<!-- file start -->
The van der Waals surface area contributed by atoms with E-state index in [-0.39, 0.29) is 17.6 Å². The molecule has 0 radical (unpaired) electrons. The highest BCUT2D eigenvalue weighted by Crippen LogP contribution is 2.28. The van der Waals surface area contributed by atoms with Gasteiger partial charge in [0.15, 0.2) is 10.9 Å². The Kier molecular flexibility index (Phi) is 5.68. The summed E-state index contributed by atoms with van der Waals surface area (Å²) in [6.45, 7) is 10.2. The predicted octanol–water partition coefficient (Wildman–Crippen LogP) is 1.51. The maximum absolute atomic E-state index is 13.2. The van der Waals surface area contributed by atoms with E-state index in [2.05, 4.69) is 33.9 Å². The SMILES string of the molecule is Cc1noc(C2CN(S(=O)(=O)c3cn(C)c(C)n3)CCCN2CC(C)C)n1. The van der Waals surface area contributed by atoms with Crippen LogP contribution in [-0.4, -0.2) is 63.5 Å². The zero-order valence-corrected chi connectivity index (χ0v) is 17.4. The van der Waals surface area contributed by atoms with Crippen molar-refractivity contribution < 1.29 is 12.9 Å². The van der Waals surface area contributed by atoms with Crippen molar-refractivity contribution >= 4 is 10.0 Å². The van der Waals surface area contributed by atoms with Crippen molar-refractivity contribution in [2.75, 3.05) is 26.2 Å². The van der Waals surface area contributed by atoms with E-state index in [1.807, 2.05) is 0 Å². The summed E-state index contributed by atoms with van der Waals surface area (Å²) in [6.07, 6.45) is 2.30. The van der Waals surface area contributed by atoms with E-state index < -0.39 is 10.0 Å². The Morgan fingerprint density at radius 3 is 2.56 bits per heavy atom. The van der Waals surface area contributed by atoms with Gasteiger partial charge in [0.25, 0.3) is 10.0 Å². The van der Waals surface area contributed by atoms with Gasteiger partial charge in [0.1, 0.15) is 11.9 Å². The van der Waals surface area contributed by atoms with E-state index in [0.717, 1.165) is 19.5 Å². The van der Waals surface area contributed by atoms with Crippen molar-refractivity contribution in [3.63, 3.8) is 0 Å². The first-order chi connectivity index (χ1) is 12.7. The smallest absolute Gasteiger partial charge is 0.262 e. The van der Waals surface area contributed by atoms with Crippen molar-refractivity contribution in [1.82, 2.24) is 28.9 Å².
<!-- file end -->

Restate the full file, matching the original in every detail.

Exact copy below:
The van der Waals surface area contributed by atoms with E-state index in [-0.39, 0.29) is 17.6 Å². The molecule has 0 radical (unpaired) electrons. The highest BCUT2D eigenvalue weighted by Crippen LogP contribution is 2.28. The van der Waals surface area contributed by atoms with Gasteiger partial charge in [0.15, 0.2) is 10.9 Å². The Kier molecular flexibility index (Phi) is 5.68. The summed E-state index contributed by atoms with van der Waals surface area (Å²) in [6.45, 7) is 10.2. The predicted octanol–water partition coefficient (Wildman–Crippen LogP) is 1.51. The maximum absolute atomic E-state index is 13.2. The van der Waals surface area contributed by atoms with E-state index in [2.05, 4.69) is 33.9 Å². The SMILES string of the molecule is Cc1noc(C2CN(S(=O)(=O)c3cn(C)c(C)n3)CCCN2CC(C)C)n1. The van der Waals surface area contributed by atoms with Crippen LogP contribution in [-0.4, -0.2) is 63.5 Å². The zero-order valence-corrected chi connectivity index (χ0v) is 17.4. The van der Waals surface area contributed by atoms with Crippen molar-refractivity contribution < 1.29 is 12.9 Å². The van der Waals surface area contributed by atoms with Crippen molar-refractivity contribution >= 4 is 10.0 Å². The van der Waals surface area contributed by atoms with Crippen molar-refractivity contribution in [2.75, 3.05) is 26.2 Å². The van der Waals surface area contributed by atoms with E-state index in [1.807, 2.05) is 0 Å². The summed E-state index contributed by atoms with van der Waals surface area (Å²) in [6.07, 6.45) is 2.30. The van der Waals surface area contributed by atoms with E-state index < -0.39 is 10.0 Å². The Morgan fingerprint density at radius 3 is 2.56 bits per heavy atom. The van der Waals surface area contributed by atoms with Gasteiger partial charge in [0.25, 0.3) is 10.0 Å². The van der Waals surface area contributed by atoms with Gasteiger partial charge in [0.1, 0.15) is 11.9 Å². The van der Waals surface area contributed by atoms with E-state index in [0.717, 1.165) is 19.5 Å². The van der Waals surface area contributed by atoms with Crippen molar-refractivity contribution in [3.63, 3.8) is 0 Å². The first-order chi connectivity index (χ1) is 12.7. The smallest absolute Gasteiger partial charge is 0.262 e. The van der Waals surface area contributed by atoms with Crippen molar-refractivity contribution in [1.82, 2.24) is 28.9 Å².